Thomas Jefferson writes in the Declaration of Independence, “We let facts speak to a candid world.” But what happens when the world is no longer candid? Is there a contingency plan?
Today, there is an unprecedented assault on the truth coming from all directions. We have lost the ability to reason together. Reason and constructive discourse have been replaced with hyperbole, hypocrisy and dehumanization. Paranoia and conspiracy mongering have taken center stage in the news and throughout the political arena. Tolerance of every kind is at an all time low. The night before Greg Gianforte won a seat in the House of Representatives, he body slammed a reporter, merely for asking a question, and then justified it by falsely asserting that it was called for because the reporter was a liberal, and a whiny millennial to boot.
In The Federalist Papers, Alexander Hamilton queried whether people are capable of writing a constitution in which they can live justly and fairly reason, or whether we all are fated inevitably to be ruled by force and accident? Peter Wehner believes it’s possible, but we may have momentarily lost our way. Wehner is a Senior Fellow at the Ethics and Public Policy Center. He served three GOP administrations and writes and speaks about the moral fracturing and confusion within our current society and politics. He believes our political culture is sick and the assault on truth has reached unprecedented and dangerous proportions. Here he discusses what led to our current state and how we can rise together out of it and find our way back to constructive discourse and a healthy respect for the opposition.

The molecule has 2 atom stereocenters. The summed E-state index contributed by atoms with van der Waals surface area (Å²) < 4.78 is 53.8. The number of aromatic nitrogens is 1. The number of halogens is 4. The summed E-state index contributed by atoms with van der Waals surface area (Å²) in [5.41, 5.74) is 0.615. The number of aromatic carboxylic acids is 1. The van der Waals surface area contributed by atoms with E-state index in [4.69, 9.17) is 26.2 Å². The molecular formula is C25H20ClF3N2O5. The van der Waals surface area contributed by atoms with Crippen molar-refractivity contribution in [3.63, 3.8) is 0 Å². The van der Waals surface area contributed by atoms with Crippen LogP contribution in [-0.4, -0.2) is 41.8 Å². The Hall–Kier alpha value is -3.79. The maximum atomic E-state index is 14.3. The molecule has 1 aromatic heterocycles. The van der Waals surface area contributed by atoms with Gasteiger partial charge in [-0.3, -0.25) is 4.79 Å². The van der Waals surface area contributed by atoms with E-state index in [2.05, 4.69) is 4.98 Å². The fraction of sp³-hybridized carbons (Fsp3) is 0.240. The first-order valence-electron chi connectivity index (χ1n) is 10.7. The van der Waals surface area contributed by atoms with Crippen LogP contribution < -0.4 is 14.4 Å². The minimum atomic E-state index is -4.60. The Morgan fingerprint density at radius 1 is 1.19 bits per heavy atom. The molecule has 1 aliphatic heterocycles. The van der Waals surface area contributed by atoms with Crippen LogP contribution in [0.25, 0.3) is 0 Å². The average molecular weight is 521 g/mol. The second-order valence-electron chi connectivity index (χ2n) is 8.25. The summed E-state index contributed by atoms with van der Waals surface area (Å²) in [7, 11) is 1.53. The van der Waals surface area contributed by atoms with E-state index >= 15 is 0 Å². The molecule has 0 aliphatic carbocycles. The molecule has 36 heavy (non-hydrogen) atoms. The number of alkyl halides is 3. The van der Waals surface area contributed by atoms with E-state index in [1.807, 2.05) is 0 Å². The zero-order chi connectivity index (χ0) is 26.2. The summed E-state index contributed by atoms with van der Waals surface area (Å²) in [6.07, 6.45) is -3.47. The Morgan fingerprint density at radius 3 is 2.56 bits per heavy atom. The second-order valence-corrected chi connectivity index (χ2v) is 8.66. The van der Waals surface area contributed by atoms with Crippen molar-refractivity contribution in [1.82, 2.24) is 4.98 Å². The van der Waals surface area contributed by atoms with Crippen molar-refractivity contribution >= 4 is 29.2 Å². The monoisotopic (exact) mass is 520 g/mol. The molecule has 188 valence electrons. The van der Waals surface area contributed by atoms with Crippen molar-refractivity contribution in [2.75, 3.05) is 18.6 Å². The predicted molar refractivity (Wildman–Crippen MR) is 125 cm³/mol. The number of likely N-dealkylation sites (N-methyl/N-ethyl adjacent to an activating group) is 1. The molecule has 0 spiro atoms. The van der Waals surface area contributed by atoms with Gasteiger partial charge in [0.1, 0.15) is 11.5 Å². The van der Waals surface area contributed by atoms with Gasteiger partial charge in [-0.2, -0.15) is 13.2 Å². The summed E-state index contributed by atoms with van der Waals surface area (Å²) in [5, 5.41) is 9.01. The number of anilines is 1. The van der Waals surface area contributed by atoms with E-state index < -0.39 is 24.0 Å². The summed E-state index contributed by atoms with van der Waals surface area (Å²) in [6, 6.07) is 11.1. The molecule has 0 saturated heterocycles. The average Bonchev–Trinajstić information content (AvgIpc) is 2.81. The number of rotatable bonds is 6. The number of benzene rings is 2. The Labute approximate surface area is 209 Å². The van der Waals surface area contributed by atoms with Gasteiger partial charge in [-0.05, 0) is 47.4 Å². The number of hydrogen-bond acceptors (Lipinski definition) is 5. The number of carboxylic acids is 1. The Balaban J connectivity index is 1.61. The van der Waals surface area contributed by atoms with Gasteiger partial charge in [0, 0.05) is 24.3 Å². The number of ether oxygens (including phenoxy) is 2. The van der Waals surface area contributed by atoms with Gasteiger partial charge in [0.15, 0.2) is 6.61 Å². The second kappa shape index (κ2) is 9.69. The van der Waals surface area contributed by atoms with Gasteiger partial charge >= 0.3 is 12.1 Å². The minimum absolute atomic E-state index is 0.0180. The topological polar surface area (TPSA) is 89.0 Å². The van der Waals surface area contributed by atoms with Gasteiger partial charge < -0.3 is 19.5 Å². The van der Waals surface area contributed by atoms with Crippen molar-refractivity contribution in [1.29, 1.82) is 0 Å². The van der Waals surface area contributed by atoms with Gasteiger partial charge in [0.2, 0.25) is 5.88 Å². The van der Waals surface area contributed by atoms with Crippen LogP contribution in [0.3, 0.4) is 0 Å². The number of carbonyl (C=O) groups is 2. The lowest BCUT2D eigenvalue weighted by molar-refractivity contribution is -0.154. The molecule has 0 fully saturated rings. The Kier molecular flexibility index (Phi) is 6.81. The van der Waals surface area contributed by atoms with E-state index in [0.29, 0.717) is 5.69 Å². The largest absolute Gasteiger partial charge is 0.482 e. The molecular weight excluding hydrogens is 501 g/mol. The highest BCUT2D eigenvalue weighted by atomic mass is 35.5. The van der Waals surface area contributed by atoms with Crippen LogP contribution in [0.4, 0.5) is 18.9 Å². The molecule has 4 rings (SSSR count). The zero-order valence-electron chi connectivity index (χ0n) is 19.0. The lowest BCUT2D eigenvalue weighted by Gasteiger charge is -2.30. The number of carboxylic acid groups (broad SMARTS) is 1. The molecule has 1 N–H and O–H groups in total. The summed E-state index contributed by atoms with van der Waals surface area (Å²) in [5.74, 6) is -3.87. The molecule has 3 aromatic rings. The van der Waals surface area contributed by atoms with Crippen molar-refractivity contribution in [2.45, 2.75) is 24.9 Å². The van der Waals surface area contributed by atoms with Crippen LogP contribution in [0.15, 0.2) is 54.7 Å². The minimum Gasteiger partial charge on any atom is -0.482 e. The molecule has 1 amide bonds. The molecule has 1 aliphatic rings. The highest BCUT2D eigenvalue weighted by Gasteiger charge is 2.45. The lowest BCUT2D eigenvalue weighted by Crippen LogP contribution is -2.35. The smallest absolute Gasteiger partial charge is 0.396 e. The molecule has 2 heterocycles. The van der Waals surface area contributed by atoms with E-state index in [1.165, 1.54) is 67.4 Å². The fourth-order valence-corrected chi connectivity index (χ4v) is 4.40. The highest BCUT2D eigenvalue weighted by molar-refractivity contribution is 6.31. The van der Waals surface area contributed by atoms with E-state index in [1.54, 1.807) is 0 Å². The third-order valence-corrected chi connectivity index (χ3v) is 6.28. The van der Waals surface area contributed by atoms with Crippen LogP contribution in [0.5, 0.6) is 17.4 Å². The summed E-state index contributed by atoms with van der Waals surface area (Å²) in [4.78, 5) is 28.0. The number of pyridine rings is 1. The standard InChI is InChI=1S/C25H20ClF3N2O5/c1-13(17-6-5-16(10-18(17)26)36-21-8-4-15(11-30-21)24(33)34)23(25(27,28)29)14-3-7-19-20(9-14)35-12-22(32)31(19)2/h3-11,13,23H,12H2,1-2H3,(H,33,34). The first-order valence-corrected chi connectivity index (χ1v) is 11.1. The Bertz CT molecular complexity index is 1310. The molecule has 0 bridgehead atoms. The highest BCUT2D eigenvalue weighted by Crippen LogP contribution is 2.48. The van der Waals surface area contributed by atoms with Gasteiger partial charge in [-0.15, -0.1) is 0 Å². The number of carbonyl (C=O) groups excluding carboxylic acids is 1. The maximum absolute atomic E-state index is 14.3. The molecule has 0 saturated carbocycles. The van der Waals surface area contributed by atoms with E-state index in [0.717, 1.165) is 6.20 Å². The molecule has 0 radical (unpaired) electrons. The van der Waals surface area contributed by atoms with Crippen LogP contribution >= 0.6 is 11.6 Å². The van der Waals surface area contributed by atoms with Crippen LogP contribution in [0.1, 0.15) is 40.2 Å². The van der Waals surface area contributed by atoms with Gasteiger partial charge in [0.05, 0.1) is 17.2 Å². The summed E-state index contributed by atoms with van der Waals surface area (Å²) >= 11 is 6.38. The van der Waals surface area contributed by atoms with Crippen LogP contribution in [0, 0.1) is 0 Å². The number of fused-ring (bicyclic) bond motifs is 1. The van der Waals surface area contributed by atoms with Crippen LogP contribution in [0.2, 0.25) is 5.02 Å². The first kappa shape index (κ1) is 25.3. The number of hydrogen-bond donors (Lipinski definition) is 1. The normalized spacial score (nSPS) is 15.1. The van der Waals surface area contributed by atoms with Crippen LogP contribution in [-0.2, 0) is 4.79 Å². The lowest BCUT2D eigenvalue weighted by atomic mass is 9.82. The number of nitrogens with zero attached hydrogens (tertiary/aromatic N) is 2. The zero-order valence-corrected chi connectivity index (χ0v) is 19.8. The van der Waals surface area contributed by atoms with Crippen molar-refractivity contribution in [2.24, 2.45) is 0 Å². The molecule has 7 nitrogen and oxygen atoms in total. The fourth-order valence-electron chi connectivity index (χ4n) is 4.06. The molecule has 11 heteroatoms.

Wehner tells us,“Politics has always been a contentious business and if you look back through American history there have been some deeply divided times.” But it is alarmingly different today. We are creating our own narratives and just deny the facts we don’t like. We’ve always looked for data to support preexisting views, but advances in technology and social media progress enforce these previous tendencies and raise them to an alarming degree.
“The Country itself in is a kind of distemper, in a bad mood, a foul mood and that’s manifested itself in politics.” Both parties have become more ideological with less common ground – so the other team must be defeated at all costs. The Country is out of sorts, economically vulnerable, so ugly populism rises up; we begin to look within and look for enemies to blame and classify as others.
The American ideal and credo, E pluribus unum (Out of many One) is suffering, there is a coming apart and the path to piece it together again requires a shift back to integrity, both moral and intellectual.